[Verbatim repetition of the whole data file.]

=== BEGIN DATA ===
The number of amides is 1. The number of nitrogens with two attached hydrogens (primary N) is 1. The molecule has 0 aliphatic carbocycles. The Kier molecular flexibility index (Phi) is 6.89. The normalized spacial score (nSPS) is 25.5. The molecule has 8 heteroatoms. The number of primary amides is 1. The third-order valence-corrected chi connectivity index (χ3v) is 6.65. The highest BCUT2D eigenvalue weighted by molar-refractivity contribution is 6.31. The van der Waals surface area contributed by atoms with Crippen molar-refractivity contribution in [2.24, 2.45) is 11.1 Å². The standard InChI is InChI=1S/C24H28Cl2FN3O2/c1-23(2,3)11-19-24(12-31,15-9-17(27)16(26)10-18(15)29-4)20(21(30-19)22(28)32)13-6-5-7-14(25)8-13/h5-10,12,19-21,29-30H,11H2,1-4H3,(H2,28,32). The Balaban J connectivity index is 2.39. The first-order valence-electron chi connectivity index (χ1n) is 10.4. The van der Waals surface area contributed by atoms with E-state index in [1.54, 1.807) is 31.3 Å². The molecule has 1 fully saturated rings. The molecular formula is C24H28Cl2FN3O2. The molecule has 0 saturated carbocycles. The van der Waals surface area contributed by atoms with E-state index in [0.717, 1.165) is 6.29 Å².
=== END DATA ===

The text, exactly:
The number of amides is 1. The number of nitrogens with two attached hydrogens (primary N) is 1. The molecule has 0 aliphatic carbocycles. The Kier molecular flexibility index (Phi) is 6.89. The normalized spacial score (nSPS) is 25.5. The molecule has 8 heteroatoms. The number of primary amides is 1. The third-order valence-corrected chi connectivity index (χ3v) is 6.65. The highest BCUT2D eigenvalue weighted by molar-refractivity contribution is 6.31. The van der Waals surface area contributed by atoms with Crippen molar-refractivity contribution in [2.24, 2.45) is 11.1 Å². The standard InChI is InChI=1S/C24H28Cl2FN3O2/c1-23(2,3)11-19-24(12-31,15-9-17(27)16(26)10-18(15)29-4)20(21(30-19)22(28)32)13-6-5-7-14(25)8-13/h5-10,12,19-21,29-30H,11H2,1-4H3,(H2,28,32). The Balaban J connectivity index is 2.39. The first-order valence-electron chi connectivity index (χ1n) is 10.4. The van der Waals surface area contributed by atoms with E-state index in [1.54, 1.807) is 31.3 Å². The molecule has 1 fully saturated rings. The molecular formula is C24H28Cl2FN3O2. The molecule has 0 saturated carbocycles. The van der Waals surface area contributed by atoms with E-state index in [0.717, 1.165) is 6.29 Å².